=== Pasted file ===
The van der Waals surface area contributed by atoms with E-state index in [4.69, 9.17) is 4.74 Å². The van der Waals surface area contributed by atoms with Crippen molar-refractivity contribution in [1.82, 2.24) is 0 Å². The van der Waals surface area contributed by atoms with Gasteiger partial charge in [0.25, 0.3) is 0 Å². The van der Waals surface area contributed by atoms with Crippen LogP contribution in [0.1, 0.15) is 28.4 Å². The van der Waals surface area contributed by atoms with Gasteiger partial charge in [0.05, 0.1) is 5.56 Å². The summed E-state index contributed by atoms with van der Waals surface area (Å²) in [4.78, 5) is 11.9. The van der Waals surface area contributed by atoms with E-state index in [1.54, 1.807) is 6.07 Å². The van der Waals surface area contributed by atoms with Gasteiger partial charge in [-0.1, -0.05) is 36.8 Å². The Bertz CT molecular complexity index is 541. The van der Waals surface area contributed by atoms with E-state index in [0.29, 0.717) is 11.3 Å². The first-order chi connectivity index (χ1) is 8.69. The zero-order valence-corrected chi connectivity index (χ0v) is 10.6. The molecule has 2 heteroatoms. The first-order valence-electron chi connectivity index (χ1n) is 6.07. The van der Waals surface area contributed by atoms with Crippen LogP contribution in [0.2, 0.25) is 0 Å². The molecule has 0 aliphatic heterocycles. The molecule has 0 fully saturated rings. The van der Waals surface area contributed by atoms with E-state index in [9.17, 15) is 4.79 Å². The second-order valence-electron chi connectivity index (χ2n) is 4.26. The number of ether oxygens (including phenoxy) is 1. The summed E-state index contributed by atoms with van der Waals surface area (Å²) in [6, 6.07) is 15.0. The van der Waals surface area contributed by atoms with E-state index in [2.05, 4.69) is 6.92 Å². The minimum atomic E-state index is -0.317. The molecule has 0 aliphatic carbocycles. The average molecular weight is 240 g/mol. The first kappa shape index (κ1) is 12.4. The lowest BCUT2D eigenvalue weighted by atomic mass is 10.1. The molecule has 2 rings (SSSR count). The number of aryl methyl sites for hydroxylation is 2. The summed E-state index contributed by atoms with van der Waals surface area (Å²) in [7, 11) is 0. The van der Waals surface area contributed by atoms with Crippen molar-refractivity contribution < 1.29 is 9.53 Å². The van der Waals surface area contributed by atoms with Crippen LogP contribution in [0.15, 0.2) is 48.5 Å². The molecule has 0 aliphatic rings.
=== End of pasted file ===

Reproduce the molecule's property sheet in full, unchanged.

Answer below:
The van der Waals surface area contributed by atoms with E-state index in [4.69, 9.17) is 4.74 Å². The van der Waals surface area contributed by atoms with Crippen molar-refractivity contribution in [1.82, 2.24) is 0 Å². The van der Waals surface area contributed by atoms with Gasteiger partial charge in [0.25, 0.3) is 0 Å². The van der Waals surface area contributed by atoms with Crippen LogP contribution in [0.1, 0.15) is 28.4 Å². The van der Waals surface area contributed by atoms with Gasteiger partial charge in [0.05, 0.1) is 5.56 Å². The summed E-state index contributed by atoms with van der Waals surface area (Å²) in [4.78, 5) is 11.9. The van der Waals surface area contributed by atoms with E-state index in [1.54, 1.807) is 6.07 Å². The van der Waals surface area contributed by atoms with Gasteiger partial charge in [-0.1, -0.05) is 36.8 Å². The Bertz CT molecular complexity index is 541. The van der Waals surface area contributed by atoms with E-state index in [0.29, 0.717) is 11.3 Å². The first-order chi connectivity index (χ1) is 8.69. The zero-order valence-corrected chi connectivity index (χ0v) is 10.6. The molecule has 2 heteroatoms. The first-order valence-electron chi connectivity index (χ1n) is 6.07. The van der Waals surface area contributed by atoms with Crippen LogP contribution in [0.2, 0.25) is 0 Å². The molecule has 0 aliphatic heterocycles. The molecule has 0 fully saturated rings. The van der Waals surface area contributed by atoms with E-state index in [9.17, 15) is 4.79 Å². The second-order valence-electron chi connectivity index (χ2n) is 4.26. The number of ether oxygens (including phenoxy) is 1. The summed E-state index contributed by atoms with van der Waals surface area (Å²) in [6, 6.07) is 15.0. The van der Waals surface area contributed by atoms with E-state index in [2.05, 4.69) is 6.92 Å². The minimum atomic E-state index is -0.317. The molecule has 0 aliphatic carbocycles. The average molecular weight is 240 g/mol. The first kappa shape index (κ1) is 12.4. The lowest BCUT2D eigenvalue weighted by atomic mass is 10.1. The molecule has 2 rings (SSSR count). The number of aryl methyl sites for hydroxylation is 2. The summed E-state index contributed by atoms with van der Waals surface area (Å²) in [7, 11) is 0. The van der Waals surface area contributed by atoms with Crippen molar-refractivity contribution < 1.29 is 9.53 Å². The van der Waals surface area contributed by atoms with Crippen LogP contribution in [0.15, 0.2) is 48.5 Å². The molecule has 0 aliphatic rings.